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  • The partners concerned should be thoroughly ashamed of themselves.

    Travers will not live this down for some time.

    As a partner at a magic circle firm, I assure you, an application from a candidate of this resolve, who has evidently shown real courage and tenacity, would extremely welcomed here; it would certainly be something to discuss at interview re: describe how you have dealt with a set back!

    Let it be a lesson to other partners - live by your firm's values, or accept the fall out!

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  • I would say this solicitor will now have an excellent career working in a high street law firm. I couldn't possibly imagine any city firm hiring her now.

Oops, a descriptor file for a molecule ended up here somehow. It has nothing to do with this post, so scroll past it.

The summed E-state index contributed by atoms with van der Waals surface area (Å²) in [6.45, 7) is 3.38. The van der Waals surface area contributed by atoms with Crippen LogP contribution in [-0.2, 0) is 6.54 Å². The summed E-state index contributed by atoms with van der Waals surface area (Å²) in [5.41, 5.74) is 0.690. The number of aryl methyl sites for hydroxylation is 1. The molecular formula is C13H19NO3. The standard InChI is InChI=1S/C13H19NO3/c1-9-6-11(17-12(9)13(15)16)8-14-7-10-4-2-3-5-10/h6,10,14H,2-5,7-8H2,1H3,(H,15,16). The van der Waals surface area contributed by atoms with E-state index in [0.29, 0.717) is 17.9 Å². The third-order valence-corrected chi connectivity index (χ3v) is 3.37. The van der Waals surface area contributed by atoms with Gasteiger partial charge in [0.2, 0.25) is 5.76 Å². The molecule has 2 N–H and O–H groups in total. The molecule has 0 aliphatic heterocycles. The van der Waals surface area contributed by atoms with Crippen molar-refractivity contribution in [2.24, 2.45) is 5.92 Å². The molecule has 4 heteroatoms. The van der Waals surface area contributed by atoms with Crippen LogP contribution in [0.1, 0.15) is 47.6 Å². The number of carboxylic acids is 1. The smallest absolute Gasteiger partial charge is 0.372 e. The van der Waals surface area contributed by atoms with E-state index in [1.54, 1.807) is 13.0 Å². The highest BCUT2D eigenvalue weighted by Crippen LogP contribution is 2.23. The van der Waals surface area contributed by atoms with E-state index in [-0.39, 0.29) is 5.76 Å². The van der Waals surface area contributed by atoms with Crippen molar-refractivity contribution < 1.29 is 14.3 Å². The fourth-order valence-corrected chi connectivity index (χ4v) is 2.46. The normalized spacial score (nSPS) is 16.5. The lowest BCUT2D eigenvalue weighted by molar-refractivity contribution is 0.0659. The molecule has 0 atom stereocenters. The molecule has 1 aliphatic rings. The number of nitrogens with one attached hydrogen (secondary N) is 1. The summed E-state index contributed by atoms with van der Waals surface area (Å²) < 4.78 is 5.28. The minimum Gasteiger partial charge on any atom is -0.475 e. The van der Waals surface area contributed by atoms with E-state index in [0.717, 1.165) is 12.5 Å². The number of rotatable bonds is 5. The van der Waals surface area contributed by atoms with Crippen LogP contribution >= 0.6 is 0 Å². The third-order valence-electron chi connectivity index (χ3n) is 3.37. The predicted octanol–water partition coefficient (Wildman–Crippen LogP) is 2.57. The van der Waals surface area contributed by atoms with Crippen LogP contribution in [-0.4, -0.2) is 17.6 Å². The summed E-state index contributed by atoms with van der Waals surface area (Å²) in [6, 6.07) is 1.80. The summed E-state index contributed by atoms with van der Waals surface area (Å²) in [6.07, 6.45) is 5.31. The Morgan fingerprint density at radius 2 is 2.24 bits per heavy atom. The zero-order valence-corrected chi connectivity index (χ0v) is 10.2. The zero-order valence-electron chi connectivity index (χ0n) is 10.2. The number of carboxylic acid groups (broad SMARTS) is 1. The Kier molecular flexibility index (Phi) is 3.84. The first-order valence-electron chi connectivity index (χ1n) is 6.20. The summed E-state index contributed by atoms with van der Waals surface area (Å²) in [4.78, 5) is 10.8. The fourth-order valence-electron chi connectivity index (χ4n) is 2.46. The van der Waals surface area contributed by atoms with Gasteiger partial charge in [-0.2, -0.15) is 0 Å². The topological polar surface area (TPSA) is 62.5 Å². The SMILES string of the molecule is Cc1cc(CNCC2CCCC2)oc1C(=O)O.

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  • @ Anonymous | 10-Jun-2013 11:38 am - I'm crossing my fingers that you can find some way to identify your firm to Ms Tantum so she can throw her hat in the ring, if that is the type of firm where she would like to work.

    Absolutely staggered at some of the idiotic comments here about her supposed motive. Perhaps she simply wished to uphold her right not to be discriminated against in the workplace because she was pregnant?